A traditional Mohegan memorial boulder has been lifted into Southwark Cathedral's churchyard.
Work on placing the stone in the churchyard's south-east corner began shortly after first light on Tuesday. The carved boulder had been wrapped in blankets and brought overnight from Devon to Borough Market.
Supervised by the sculptor Peter Randall-Page, the stone was gently uncovered and slowly hoisted over the cathedral railing in an operation which took over an hour. Rolling the stone into place inch by inch took a further hour of painstaking direction.
The entire transfer of the stone from the heavy vehicle in the Green Market to the newly laid lawn in the cathedral grounds was filmed for distribution to American television networks.
The memorial commemorates Sachem Mahomet Weyonomon, Chief of the Mohegan tribe of North America, who is buried in the churchyard. His death occurred in 1736 when he died of smallpox whilst on a visit to meet George II.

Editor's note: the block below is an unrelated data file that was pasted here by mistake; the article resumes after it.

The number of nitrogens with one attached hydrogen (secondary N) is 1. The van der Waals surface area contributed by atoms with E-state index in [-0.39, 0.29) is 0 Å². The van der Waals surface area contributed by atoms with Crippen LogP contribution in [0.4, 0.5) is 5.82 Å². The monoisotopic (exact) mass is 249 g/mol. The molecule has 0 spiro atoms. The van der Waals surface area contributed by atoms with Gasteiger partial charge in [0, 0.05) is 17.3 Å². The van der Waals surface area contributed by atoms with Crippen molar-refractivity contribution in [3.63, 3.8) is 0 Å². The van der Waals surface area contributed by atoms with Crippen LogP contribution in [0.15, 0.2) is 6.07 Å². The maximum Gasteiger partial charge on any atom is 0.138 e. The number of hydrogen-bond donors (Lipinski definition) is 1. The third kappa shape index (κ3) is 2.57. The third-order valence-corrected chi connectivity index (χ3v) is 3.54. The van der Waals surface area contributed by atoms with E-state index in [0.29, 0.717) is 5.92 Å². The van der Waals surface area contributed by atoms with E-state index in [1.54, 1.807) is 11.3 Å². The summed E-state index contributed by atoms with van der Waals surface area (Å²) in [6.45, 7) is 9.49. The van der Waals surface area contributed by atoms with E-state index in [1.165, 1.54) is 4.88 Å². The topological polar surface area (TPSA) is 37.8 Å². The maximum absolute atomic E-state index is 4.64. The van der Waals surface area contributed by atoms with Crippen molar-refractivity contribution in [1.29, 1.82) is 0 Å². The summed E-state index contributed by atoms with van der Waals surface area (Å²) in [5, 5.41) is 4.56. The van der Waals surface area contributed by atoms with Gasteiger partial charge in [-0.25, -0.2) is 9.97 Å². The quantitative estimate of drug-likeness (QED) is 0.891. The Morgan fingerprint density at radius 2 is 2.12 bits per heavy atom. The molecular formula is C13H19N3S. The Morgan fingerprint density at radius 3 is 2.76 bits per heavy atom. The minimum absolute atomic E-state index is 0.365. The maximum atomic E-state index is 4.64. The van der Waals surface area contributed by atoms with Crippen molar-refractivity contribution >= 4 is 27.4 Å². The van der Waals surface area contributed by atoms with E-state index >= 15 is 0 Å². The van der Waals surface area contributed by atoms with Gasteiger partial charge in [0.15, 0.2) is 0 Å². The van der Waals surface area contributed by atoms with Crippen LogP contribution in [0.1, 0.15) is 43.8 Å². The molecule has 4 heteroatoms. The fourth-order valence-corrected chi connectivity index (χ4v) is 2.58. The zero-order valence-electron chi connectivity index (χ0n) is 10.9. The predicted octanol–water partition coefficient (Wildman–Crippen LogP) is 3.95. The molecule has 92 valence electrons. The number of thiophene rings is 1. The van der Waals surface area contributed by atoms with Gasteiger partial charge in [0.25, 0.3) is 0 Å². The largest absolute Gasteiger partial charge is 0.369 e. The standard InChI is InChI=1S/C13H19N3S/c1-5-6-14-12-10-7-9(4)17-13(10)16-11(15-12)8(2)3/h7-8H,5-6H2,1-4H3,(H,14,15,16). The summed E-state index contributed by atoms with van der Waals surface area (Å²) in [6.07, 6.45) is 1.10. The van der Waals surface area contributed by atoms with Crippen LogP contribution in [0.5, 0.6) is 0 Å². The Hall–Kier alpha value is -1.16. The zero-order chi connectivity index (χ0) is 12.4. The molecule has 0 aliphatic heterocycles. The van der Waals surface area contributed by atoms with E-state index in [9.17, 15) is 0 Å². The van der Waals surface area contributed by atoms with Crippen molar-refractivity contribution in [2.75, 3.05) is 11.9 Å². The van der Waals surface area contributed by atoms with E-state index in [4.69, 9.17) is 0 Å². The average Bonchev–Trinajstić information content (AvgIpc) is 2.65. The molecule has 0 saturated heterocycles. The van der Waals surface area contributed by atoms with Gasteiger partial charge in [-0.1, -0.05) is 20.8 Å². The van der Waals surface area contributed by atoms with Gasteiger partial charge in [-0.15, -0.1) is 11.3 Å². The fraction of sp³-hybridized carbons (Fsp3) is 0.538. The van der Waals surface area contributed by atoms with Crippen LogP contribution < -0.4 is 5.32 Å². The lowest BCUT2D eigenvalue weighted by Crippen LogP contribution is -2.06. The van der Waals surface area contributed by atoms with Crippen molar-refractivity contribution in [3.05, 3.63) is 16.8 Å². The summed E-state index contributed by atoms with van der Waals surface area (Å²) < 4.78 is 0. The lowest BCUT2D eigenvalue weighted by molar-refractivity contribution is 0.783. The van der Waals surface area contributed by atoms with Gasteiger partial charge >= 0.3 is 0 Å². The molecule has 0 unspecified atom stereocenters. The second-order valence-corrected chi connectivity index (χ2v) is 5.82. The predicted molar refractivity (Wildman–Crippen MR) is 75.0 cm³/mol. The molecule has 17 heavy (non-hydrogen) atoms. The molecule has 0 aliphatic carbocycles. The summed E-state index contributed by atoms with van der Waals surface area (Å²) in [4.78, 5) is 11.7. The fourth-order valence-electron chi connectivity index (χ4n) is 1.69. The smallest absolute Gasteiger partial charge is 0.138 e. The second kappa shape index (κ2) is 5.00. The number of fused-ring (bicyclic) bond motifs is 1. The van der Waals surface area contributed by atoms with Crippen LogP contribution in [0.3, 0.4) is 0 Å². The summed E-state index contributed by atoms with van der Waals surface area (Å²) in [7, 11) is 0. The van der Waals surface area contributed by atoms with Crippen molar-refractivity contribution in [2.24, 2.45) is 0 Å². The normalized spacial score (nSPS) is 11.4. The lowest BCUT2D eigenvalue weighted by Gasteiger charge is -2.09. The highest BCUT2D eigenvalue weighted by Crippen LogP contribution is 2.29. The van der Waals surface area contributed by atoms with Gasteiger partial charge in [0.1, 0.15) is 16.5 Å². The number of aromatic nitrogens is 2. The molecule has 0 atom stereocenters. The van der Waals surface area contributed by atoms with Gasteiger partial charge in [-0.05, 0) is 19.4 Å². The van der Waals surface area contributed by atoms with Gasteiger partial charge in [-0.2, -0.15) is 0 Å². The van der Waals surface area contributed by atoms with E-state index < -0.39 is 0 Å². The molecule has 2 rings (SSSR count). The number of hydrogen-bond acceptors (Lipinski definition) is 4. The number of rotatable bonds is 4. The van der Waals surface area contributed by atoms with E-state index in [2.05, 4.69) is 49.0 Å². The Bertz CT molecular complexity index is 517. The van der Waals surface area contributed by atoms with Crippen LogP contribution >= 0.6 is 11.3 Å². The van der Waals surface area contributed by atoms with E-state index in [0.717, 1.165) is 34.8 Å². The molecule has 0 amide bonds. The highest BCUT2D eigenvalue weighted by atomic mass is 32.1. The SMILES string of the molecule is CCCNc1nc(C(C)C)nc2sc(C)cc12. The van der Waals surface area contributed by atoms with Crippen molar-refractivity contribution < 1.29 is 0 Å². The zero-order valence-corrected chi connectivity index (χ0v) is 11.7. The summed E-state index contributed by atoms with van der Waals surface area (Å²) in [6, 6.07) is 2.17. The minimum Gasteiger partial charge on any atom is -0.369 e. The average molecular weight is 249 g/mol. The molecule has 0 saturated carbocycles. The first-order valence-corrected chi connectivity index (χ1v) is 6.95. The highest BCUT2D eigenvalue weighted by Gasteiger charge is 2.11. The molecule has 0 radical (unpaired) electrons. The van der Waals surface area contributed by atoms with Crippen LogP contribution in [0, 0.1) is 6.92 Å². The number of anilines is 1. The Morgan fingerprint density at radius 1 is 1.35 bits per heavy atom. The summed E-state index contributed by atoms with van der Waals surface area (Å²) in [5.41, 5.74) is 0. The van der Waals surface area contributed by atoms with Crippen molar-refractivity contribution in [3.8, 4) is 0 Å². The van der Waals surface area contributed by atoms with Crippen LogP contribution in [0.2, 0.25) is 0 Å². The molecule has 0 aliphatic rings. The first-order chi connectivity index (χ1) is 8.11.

The burial took place late at night and without a permanant marker being provided. 270 years later this traditional memorial carved from America stone will at last record Mohamet's visit and tragic death.
The Queen is due visit the spot on Wednesday 22 November to unveil the memorial after attending a service at 11am inside the cathedral. Tribal chairman Bruce Two Dogs Bozsum and other members are flying in from America for the commemoration.